Aperitif au Vallon des Auffes à Marseille, coucher de soleil
©Edwige Lamy

Marseille's way of speaking

The “Marseillais”, a language in its own right, belongs to the maritime branch of  ¨Provencal¨. It is a language which,  for the outsiders, may be seen  vulgar but which in reality is content to just name objects as  they are. Let it be said from the start, if in the Marseille speech, there is any vulgarity, it is more in the ears of the one who hears it than in the mouth of the one who  uses  it.

Marseille’s way of speaking is passed on from generation to generation

From the schoolyard to the “pétanque” courts, from the ‘Estaque’ to the ‘Pointe Rouge’, this language,  which is so dear to us, has  endured. If it still keepsa few secrets to the Marseille inhabitants, it remains a mystery and continues to intrigue travelers coming to visit Marseille.

Present in some particularly funny scenes made famous by Marcel Pagnol during a card game or by the crazy songs of Massilia Sound System, the Marseille language is at the centre of many works. Our language is based above all on metaphor and figurative meaning. In “Jean de Florette” by Marcel Pagnol, the grandfather gives affectionately the nickname of “Galinette” to Ugolin. If in the literal translation of the term, a ‘galinette’ simply is a gurnard, a fish that is put in the “bouillabaisse”(tradional dish made with fishes), the suffix “ette” gives a friendly aspect to the word and shows all the affection felt by  the old man  towards his nephew.

Sometimes some words can lead to some confusion because if in Marseille people buy ‘a restaurant’, they buy a big half a kilo bread loaf. ‘Pilotis’, in addition to being poles that carry houses, are also very high and uncomfortable stiletto heels for those who will wear them. The list of examples could go on for many pages.

An integral part of the history and culture of the city.

Marseille is not resumed by its visual environment: its beaches, its islands, its Calanques. The city has transmitted to its population an identity, a certain pride of being a citizen of the oldest city in France, a language of which  many words are used  spontaneously every day by subtly slipping them between two terms of the language of Molière.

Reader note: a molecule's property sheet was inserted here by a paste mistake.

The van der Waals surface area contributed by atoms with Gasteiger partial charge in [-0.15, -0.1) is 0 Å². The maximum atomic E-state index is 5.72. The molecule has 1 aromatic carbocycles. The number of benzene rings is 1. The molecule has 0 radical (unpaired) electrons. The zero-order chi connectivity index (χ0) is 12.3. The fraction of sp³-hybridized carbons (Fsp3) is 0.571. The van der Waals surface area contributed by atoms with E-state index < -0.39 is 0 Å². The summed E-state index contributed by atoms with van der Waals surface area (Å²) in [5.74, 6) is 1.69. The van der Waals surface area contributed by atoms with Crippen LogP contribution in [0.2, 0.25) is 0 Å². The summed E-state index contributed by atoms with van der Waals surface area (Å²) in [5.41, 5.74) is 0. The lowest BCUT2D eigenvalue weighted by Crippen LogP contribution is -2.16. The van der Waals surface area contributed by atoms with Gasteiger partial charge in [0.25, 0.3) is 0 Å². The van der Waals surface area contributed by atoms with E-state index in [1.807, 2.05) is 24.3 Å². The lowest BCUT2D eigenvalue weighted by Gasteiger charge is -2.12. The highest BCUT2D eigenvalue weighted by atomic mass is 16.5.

To understand more about the importance of the Marseille language, it is possible to buy quality books written by local writers. If on your first visit to Marseille, you always wonder who “Dégun” is, is it a friend? A family member? A neighbour? On the second visit, one may  understand why the “Marseillais” talks so much about his colleagues, a term which in the French language has a somewhat different meaning.

Top 10 of  “Marseille expressions”

A true local can be recognized by his accent, his jabbers, but most of all by his expressions! Even his neighbours  from Toulon sometimes have  trouble  understanding him, to understand   the “Marseillais dialect” translations are over here!

1. « Arrete de m’emboucaner avec tes histoires de fadas ! »
Stop messing with me with your crazy stories

2. « Allez boulègue sinon il n’y aura plus dégun. »
Come on, hurry up otherwise they will be no one left.

3. « C’est quoi ce moulon là-bas ? »
What’s  that gathering over there?

4. « Il est complètement empégué ce jobastre ! »
This idiot is completely drunk!

5. « Il a voulu le chalet sur son vélo et ils sont tombés ! »
He tried to transport him on his bike and they fell down !

6. « Il fait trop chaud je vais caner ! »
It is too hot, I’m going to die!

7. « On a jouer au ballon et on l’a quillé dans l’arbre »
We played ball and we perched it in the tree

8. « Ce matin on était tous esquichés dans le métro »
This morning we were all squeezed into the metro.

9. « Peuchère, elle l’a attendu jusqu’à l’an Pèbre ! »
Poor thing, she waited for him for a long time!

10. « Il marrone tout le temps. »
He is always complaining.

And all the other words that only a local can understand …

Fillade = fight
Cafoutch = small room, cubbyhole a small storage room
Escagasser = hurting yourself or being tired
Estrasse = poor dress code
Zou maï ! = Go again one more time !
Se néguer = drowning
Se ruiner = hurting yourself
Tron de l’air = someone very energetic
Tè vé  ! = Oh look !
Quel toti ! = what an idiot !

Now you know all you need to speak “Marseillais”!

And if you want to speak even more the language of Marseille than a “Marseillais”, get   Robert Bouvier’s book “Le parler Marseillais” now!